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Will Trump Be the “Environmental President”?

Will Donald Trump be remembered as the President who did the most to stop climate change caused by, as this blog has put it, “Too many people consuming too much” worldwide. Trump, I think totally inadvertently, may be on course to slow world output of climate-changing greenhouse gasses, and even its population.

First, his actions may reduce world industrial and agricultural production and the accompanying consumption of natural resources. World leaders responded quickly to Trump’s threats to impose punitive tariffs against imported steel and aluminum with their own threats against American products. Reciprocal punitive tariffs led to the world’s Great Depression in the 1930s; economic output shrank dramatically due to many countries’ protecting their industries from foreign competition. It is naive to believe that the pain Trump’s new tariffs inflict on foreign manufacturers will not stimulate retaliation against imports of American goods and services. Trump has responded to European tariff threats by his own threats against European automobile imports, in addition to higher tariffs he has already imposed against steel and aluminum.

So off we go into an expanding trade war. A trade war would reduce world consumption with the unintended but healthy effect of reducing natural resources stresses. World political leaders habitually focus on increasing their own country’s gross national product, and they discount the burdens which higher GNP places on natural systems. That said, a trade war seems a poor, unplanned way to accomplish the laudable objective of protecting land, air and water quality.

Second is the more ominous threat of nuclear war. The Bulletin of Atomic Scientists recently moved its Doomsday Clock up to two minutes before midnight, reflecting increasing nuclear war probability. Large scale nuclear exchanges would change natural systems far more rapidly than humankind’s normal activities. It would kill millions of us immediately, and more millions as “nuclear winter” reduced sunlight reaching Earth’s surface, and would speed the “Sixth Extinction” of species now occurring. Our military’s Commander in Chief, Donald Trump, has displayed impulsive, bellicose behavior in his first year as President, and his unpredictability and narcissistic character may increase the odds of nuclear disasters.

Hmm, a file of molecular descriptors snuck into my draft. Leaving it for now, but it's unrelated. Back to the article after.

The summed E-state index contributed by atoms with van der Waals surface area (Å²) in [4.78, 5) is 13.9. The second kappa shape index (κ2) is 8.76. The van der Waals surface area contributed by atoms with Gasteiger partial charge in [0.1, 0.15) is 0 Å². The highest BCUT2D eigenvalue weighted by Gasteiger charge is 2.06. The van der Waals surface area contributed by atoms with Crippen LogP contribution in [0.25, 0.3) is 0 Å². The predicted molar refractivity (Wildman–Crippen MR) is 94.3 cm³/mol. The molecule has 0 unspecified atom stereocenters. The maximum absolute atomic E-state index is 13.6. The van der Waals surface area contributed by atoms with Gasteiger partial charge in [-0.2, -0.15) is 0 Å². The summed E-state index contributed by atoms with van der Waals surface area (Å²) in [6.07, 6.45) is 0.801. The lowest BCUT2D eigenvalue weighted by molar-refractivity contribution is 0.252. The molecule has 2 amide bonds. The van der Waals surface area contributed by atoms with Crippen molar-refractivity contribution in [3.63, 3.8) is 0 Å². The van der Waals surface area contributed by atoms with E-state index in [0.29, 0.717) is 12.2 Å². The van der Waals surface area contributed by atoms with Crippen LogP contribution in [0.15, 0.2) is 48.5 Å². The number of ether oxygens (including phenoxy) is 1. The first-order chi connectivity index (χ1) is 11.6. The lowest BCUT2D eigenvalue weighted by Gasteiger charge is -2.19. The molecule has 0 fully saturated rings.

Trump has exchanged schoolyard taunts with North Korea’s Kim and issued military “fire and fury” threats to destroy Kim’s regime, which has its own nuclear weapons. Conversely, Trump’s newly-imagined personal meeting with Kim may happen, but with unforeseeable consequences. China and Russia have given notice they they would be threatened by any American military attack on Kim’s North Korea, and it’s possible that they would respond with force against us. Russia apparently has a new class of “unstoppable” cruise missiles capable of delivering thermonuclear bombs anywhere in the world, a technical development which further deepens the nuclear shadow most of us have lived under. China also has a powerful, growing military and thermonuclear weapons, and it sided with North Korea against the US in the 1950-53 Korean war.

Sane people agree that no one, including the United States of America, can truly win a nuclear war, but there are thousands of nuclear missiles at the command of erratic world leaders. Trump has bullied opponents in his business career and in his political life, but those tactics may not succeed when used against powerful, egotistical leaders like Putin, Kim or China’s Yi. Trump’s reactions to his bullying tactics failing might be impulsive, like his unexpected willingness to meet with “Rocket man” Kim, and dangerous. None of us want to see existing stresses on natural systems changed by bombs birthing far different stressors.

Our hope is that Trump continues to bungle his way through his presidency without causing large disasters, even disasters which might sharply cut greenhouse gas emissions and climate change. There’s perhaps a small, small possibility that our climate-change-denying President will do something both deliberate and effective to slow climate change. In the meanwhile the status quo is preferable to big accidents.


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